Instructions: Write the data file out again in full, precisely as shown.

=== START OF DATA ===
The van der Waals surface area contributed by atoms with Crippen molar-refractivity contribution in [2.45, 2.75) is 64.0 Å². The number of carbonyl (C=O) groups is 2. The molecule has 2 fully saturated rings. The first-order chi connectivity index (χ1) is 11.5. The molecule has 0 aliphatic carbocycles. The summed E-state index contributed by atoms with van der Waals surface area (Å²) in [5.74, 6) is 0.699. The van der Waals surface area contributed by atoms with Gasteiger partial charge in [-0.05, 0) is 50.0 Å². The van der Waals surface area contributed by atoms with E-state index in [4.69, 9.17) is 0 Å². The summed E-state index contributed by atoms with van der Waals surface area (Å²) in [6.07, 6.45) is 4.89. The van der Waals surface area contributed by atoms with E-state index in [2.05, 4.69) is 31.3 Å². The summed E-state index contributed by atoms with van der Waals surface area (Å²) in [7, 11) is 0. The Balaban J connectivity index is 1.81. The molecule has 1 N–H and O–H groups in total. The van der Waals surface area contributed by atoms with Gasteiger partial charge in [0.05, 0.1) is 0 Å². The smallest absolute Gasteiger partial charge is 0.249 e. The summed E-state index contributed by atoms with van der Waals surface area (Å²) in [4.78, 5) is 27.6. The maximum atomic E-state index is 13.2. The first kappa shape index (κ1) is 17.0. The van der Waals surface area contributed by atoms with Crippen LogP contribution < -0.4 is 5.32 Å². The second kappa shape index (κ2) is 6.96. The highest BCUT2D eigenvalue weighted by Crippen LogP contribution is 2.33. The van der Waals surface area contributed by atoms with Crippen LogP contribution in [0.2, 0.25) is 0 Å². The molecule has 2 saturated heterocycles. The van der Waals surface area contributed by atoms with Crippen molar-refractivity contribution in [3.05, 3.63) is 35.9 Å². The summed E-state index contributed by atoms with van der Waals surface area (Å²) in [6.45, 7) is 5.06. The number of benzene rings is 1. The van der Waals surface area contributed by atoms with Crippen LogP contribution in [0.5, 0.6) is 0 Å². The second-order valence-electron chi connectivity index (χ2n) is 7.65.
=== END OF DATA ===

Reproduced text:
The van der Waals surface area contributed by atoms with Crippen molar-refractivity contribution in [2.45, 2.75) is 64.0 Å². The number of carbonyl (C=O) groups is 2. The molecule has 2 fully saturated rings. The first-order chi connectivity index (χ1) is 11.5. The molecule has 0 aliphatic carbocycles. The summed E-state index contributed by atoms with van der Waals surface area (Å²) in [5.74, 6) is 0.699. The van der Waals surface area contributed by atoms with Gasteiger partial charge in [-0.05, 0) is 50.0 Å². The van der Waals surface area contributed by atoms with E-state index in [4.69, 9.17) is 0 Å². The summed E-state index contributed by atoms with van der Waals surface area (Å²) in [6.07, 6.45) is 4.89. The van der Waals surface area contributed by atoms with E-state index in [2.05, 4.69) is 31.3 Å². The summed E-state index contributed by atoms with van der Waals surface area (Å²) in [7, 11) is 0. The Balaban J connectivity index is 1.81. The molecule has 1 N–H and O–H groups in total. The van der Waals surface area contributed by atoms with Gasteiger partial charge in [0.05, 0.1) is 0 Å². The smallest absolute Gasteiger partial charge is 0.249 e. The summed E-state index contributed by atoms with van der Waals surface area (Å²) in [4.78, 5) is 27.6. The maximum atomic E-state index is 13.2. The first kappa shape index (κ1) is 17.0. The van der Waals surface area contributed by atoms with Crippen LogP contribution < -0.4 is 5.32 Å². The second kappa shape index (κ2) is 6.96. The highest BCUT2D eigenvalue weighted by Crippen LogP contribution is 2.33. The van der Waals surface area contributed by atoms with Crippen LogP contribution in [0.2, 0.25) is 0 Å². The molecule has 2 saturated heterocycles. The van der Waals surface area contributed by atoms with Crippen molar-refractivity contribution in [3.05, 3.63) is 35.9 Å². The summed E-state index contributed by atoms with van der Waals surface area (Å²) in [6.45, 7) is 5.06. The number of benzene rings is 1. The van der Waals surface area contributed by atoms with Crippen LogP contribution in [0.5, 0.6) is 0 Å². The second-order valence-electron chi connectivity index (χ2n) is 7.65.